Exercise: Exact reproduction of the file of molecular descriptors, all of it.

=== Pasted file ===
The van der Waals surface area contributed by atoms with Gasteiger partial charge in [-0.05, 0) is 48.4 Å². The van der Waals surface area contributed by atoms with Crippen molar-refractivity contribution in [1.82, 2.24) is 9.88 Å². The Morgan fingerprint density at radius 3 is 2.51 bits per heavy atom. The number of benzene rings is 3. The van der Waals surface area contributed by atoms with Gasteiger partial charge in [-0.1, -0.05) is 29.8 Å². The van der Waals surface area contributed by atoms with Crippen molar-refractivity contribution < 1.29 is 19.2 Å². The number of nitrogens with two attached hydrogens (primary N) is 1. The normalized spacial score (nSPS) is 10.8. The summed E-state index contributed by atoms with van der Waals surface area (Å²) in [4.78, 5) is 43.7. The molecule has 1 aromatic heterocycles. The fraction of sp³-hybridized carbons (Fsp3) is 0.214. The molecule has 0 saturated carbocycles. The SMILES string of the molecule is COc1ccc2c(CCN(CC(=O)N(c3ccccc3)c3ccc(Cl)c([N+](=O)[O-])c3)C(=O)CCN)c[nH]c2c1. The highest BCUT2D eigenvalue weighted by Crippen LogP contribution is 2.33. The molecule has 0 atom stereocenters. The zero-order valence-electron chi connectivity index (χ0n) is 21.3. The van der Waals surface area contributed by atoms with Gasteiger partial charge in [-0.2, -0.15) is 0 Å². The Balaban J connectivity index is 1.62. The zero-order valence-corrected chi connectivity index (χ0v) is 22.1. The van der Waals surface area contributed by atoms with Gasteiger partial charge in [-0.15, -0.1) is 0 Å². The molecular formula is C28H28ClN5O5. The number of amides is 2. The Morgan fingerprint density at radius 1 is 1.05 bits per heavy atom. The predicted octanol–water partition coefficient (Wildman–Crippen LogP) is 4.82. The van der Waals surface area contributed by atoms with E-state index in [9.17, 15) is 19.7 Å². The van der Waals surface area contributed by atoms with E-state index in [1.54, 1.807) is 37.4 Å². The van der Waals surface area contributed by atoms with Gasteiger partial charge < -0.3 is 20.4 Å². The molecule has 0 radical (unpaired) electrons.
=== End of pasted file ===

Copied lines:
The van der Waals surface area contributed by atoms with Gasteiger partial charge in [-0.05, 0) is 48.4 Å². The van der Waals surface area contributed by atoms with Crippen molar-refractivity contribution in [1.82, 2.24) is 9.88 Å². The Morgan fingerprint density at radius 3 is 2.51 bits per heavy atom. The number of benzene rings is 3. The van der Waals surface area contributed by atoms with Gasteiger partial charge in [-0.1, -0.05) is 29.8 Å². The van der Waals surface area contributed by atoms with Crippen molar-refractivity contribution < 1.29 is 19.2 Å². The number of nitrogens with two attached hydrogens (primary N) is 1. The normalized spacial score (nSPS) is 10.8. The summed E-state index contributed by atoms with van der Waals surface area (Å²) in [4.78, 5) is 43.7. The molecule has 1 aromatic heterocycles. The fraction of sp³-hybridized carbons (Fsp3) is 0.214. The molecule has 0 saturated carbocycles. The SMILES string of the molecule is COc1ccc2c(CCN(CC(=O)N(c3ccccc3)c3ccc(Cl)c([N+](=O)[O-])c3)C(=O)CCN)c[nH]c2c1. The highest BCUT2D eigenvalue weighted by Crippen LogP contribution is 2.33. The molecule has 0 atom stereocenters. The zero-order valence-electron chi connectivity index (χ0n) is 21.3. The van der Waals surface area contributed by atoms with Gasteiger partial charge in [-0.2, -0.15) is 0 Å². The Balaban J connectivity index is 1.62. The zero-order valence-corrected chi connectivity index (χ0v) is 22.1. The van der Waals surface area contributed by atoms with Gasteiger partial charge in [-0.15, -0.1) is 0 Å². The molecular formula is C28H28ClN5O5. The number of amides is 2. The Morgan fingerprint density at radius 1 is 1.05 bits per heavy atom. The predicted octanol–water partition coefficient (Wildman–Crippen LogP) is 4.82. The van der Waals surface area contributed by atoms with E-state index in [9.17, 15) is 19.7 Å². The van der Waals surface area contributed by atoms with E-state index in [1.54, 1.807) is 37.4 Å². The van der Waals surface area contributed by atoms with Gasteiger partial charge < -0.3 is 20.4 Å². The molecule has 0 radical (unpaired) electrons.